Steampunk can be an aesthetic, a mindset or a lifestyle. Here, I aim to explain what steampunk is and how you can embody it.
You might have heard the term steampunk before but aren’t quite sure what it means or how to become one of these fantastical creatures. You’re not alone! With steampunk gaining popularity recently, a lot of people are asking “what is steampunk?” and “how do I become a steampunk?” – get those answers here!
The Steampunk scene is a fun and exciting subculture, with so much to offer from an amazing fashion sense, to a rich and diverse history, it’s one of the most interesting and original places you can be. But where did it all come from, what’s it all about and how can you get involved? Well, this blog will tell you everything you need to know.
It is not difficult to make a steampunk costume. The items needed are, for the most part, common and inexpensive and can be found at local thrift stores or in your own home. In addition, we have provided links to other sites that sell various steampunk accessories at reasonable prices.
A good place to start is with clothing and accessories. Most of the ideas for clothing can be found at Steampunk Clothing Ideas.
For women’s costumes, long skirts are generally worn. A shirt or vest of some sort provides a nice contrast with the skirt. A vest is an ideal item for adding personal touches like buttons, brooches or jewelry (see Steampunk Jewelry). Corsets are common but can be difficult to find ready-made (see Steampunk Corsets). If you don’t want to go through the trouble of creating your own corset, a waist cincher will work just as well. Waist cinchers can also be made easily at home (see Making a Waist Cincher).
If you’re making a men’s costume, a white dress shirt is best. Darker colors could be used if they’re available, but white is more appropriate for the period covered by steampunk, roughly the mid
Steampunk is a subgenre of science fiction that typically features steam-powered machinery, especially in a setting inspired by industrialized Western civilization during the 19th century. Steampunk works are often set in an alternative history of the 19th century’s British Victorian era or American “Wild West”, in a post-apocalyptic future during which steam power has regained mainstream use, or in a fantasy world that similarly employs steam power. However, steampunk and neo-Victorian are different in that the neo-Victorian movement does not extrapolate on technology while technology is a key aspect of steampunk.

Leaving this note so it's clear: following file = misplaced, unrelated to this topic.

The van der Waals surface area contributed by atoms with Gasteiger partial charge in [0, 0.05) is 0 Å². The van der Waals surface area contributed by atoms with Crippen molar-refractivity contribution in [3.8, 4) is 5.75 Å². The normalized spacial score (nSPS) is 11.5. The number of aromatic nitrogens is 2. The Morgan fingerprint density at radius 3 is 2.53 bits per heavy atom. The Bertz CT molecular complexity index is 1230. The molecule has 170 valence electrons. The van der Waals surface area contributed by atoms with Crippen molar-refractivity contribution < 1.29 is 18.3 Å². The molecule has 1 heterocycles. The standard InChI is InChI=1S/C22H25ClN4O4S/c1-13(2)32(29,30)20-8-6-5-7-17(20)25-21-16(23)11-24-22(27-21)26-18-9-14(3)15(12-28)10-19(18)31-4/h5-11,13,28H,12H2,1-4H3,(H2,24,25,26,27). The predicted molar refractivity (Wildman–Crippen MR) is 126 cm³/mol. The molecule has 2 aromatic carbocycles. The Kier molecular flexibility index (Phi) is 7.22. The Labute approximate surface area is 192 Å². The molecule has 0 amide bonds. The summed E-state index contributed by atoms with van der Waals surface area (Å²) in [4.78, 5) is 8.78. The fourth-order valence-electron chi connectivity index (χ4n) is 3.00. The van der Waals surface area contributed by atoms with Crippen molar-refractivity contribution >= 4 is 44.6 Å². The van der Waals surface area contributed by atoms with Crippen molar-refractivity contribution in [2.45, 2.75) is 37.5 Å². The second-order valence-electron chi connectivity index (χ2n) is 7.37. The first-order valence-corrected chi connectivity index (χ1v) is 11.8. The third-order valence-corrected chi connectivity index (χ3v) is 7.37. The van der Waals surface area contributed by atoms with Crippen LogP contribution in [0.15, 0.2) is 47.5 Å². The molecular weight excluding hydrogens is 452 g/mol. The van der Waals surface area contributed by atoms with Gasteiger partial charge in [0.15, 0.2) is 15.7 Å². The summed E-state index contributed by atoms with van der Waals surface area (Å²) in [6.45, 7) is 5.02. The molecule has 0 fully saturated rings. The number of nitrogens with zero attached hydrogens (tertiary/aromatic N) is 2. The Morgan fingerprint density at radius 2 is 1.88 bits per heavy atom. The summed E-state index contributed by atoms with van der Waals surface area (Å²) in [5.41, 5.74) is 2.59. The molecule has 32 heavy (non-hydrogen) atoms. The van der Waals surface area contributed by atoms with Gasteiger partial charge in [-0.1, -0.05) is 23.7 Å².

Steampunk may also incorporate additional elements from the genres of fantasy, horror, historical fiction, alternate history, or other branches of speculative fiction, making it often a hybrid genre. The first known appearance of the term steampunk was in 1987, though it now retroactively refers to many works of fiction created as far back as the 1950s or 1960s. Such works have had an abiding influence on the larger culture. Steampunk also refers to any of the artistic styles, clothing fashions, or subcultures that have developed from the aesthetics of steampunk fiction, Victorian-era fiction, art nouveau design, and films from the mid-20th century.[
I’ve been getting lots of questions lately about how to make a steampunk costume. My advice is always the same: It doesn’t matter what you wear if you don’t act the part.
Steampunk isn’t about costumes, it’s about attitudes. You can be a steampunk even in a business suit, as long as you have some way of showing that you’re a steampunk, like a watch that runs on steam power, or an opera cape made from the skin of a brontosaurus.
But for people who do want to dress up, here are some tips. (I should say that I personally tend to take a minimalist approach to steampunk fashion.)
Steampunk is a subculture inspired by the fashion, technology, and society of the 19th century British Victorian era.
The steampunk style incorporates industrial-era elements like brass and gears, but is often characterized by modern fashion trends.
The steampunk genre has expanded to include fashion, music, art and literature.
Look at this costume. What makes it steampunk?
Most people would say it’s the top hat and goggles, which appear in almost all stock illustrations of steampunk. But note how little those two things contribute to the story this picture tells, with its two passengers on a steam-powered motorcycle. The goggles don’t do anything that glasses wouldn’t do better; the top hat is just another piece of headware. The same goes for the corset and bustle, which are there only because steampunk costumes are supposed to have them.
Now there’s a clear story: our protagonists are traveling by hot air balloon, and they have brought along a picnic basket and a telescope. As with all good stories, the plot is implicit rather than explicit: you can imagine their dialogue as you look at the picture. And unlike the first picture, this one doesn’t seem like an excuse to wear fancy clothes. Those fancy clothes are justified by what they’re doing in the picture, not vice versa.